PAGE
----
Sunday, May 12, 2019
Ana Rodriguez Soto - Florida Catholic newspaper
Photography: ANA RODRIGUEZ-SOTO
See accompanying stories and videos:
- Ordination: Stories on the sidelines
- May they be true pastors of souls
- Replay: Rite of Ordination
- 5 new priests to be ordained May 11
MIAMI | A Haitian, a Cuban, a Mexican, a Colombian and a native of Miami: This year’s ordination class came to the priesthood from far and near, some meandering more than others on the path.
When Archbishop Thomas Wenski laid hands on them May 11, they joined the ranks of the 214 priests currently serving in active ministry in South Florida. Here are their stories, along with the pictures of this year’s joyous rite of ordination.
Father Reynold Brevil, 38: ‘Not my life anymore’
More than once, Father Brevil’s life was spared, although he wasn’t sure why. There was the car accident when he was 18; the vehicle toppled on top of him but he emerged unscathed. There was the 2010 earthquake in Haiti, when he was trapped underneath the rubble for five minutes. “Ten more minutes, I fly to heaven,” he recalled. “The only thing I could say was Jesus, Jesus.”
After the car accident, he remembers thinking, “that’s not my life anymore. I have to give it to God.” So he entered the Redemptorist community right after high school, attracted by the charism of their founder, St. Alphonsus Liguori. “He went to the poor, to the margins,” Father Brevil said. “I love it.”
But after 10 years of study in his native Haiti, in the Dominican Republic and Colombia, where he learned Spanish, on the cusp of ordination, he left.
The youngest of 10 siblings, he had been sent to live with his oldest sister after his father died. He was 6. She was 28. She later moved to the U.S. to join her son, and then he died. It was 2013. Father Brevil came for the funeral. “To recompense her, God gave me the chance to come here,” he said. “I was here for her, to help her understand it’s not the end.”
But he was in pain, too, unsure of what to do after leaving the Redemptorists. So he prayed before the Blessed Sacrament, pleading with God, “What do you want from me?” and pledging, “Whatever comes to me, I will choose.”
God sent some signs. He met a Hispanic woman who had been Catholic but had joined another church. Moved to speak to him, she told him, “You are a man of God. We have to do something.” She gave him money and took him to her church, where they prayed for him. Then there was the Haitian woman who let him live in her house and helped him with his immigration paperwork.
Those experiences led to “a renewal of vocation,” and he entered St. John Vianney Seminary, girding himself for another nine years of study, which turned out to be only five.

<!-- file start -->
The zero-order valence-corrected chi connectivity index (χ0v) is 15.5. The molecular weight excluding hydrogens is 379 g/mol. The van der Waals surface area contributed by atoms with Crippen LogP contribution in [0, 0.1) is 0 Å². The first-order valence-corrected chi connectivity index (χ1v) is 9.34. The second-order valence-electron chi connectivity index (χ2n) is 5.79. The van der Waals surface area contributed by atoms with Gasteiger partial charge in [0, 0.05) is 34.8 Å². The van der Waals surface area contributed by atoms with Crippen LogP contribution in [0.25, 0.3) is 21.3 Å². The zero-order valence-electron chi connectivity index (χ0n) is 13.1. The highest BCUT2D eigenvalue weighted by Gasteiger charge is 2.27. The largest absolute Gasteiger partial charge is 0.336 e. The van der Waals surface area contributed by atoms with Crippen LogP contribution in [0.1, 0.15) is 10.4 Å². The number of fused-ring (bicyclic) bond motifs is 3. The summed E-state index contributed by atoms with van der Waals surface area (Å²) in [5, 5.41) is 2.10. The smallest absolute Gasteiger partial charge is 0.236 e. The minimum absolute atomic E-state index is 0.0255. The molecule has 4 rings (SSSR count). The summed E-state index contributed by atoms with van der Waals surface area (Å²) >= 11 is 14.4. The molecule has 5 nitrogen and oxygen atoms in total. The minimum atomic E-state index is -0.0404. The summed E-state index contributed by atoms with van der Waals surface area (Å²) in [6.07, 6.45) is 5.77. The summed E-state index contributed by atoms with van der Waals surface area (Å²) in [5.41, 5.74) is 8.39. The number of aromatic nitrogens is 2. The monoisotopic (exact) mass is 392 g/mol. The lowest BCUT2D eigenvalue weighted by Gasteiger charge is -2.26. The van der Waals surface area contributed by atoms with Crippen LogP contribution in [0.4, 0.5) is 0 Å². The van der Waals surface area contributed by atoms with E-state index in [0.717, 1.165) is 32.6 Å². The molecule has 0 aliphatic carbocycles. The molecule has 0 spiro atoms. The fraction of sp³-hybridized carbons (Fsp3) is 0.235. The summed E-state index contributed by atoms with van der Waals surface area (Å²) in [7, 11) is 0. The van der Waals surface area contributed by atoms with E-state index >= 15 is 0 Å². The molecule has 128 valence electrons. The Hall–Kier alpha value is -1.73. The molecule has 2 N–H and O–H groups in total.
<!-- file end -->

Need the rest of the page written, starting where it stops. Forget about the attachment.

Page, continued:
“I didn’t choose Miami diocese. I think Miami diocese chose me,” he says now. And all those experiences taught him to be patient. “All the stuff I had to go through, all of those things happened to prepare me to be who I am. Someone who can understand, and to help.”
He has been assigned as parochial vicar to St. Mary Cathedral, Miami.
Father Yonhatan A. Londoño, 32: ‘I’m here to love you’
He comes from a very poor family in Medellin, Colombia. His parents cannot read or write. But they sacrificed for him, their only child. And that taught him about love. Eventually, it led him to the priesthood, where he defines his role this way: “I’m not here to beat you. I’m here to love you.”
“My generation doesn’t know anything about love. We know what is pleasing. We know what is fun. But we don’t know what is sacrificial,” Father Londoño said. “When we don’t know what the real meaning of love is, that’s where we get lost. That’s when Jesus Christ has no meaning for us.”’
And it’s not just a problem among young people. “We see Catholics that God doesn’t say anything to them,” for whom God is “part of my routine but not part of my spirit,” Father Londoño said.
Through his priesthood, he hopes to change that. Not that priesthood was the plan, even though at 16, a parish priest did tell him he might have a vocation. At 21, “I was like a normal guy,” with a girlfriend and about to enter medical school when a neighbor who was a priest — seeing his involvement in the Church and his outspokenness on human rights — invited him to enter the seminary in the Diocese of Tyler, Texas.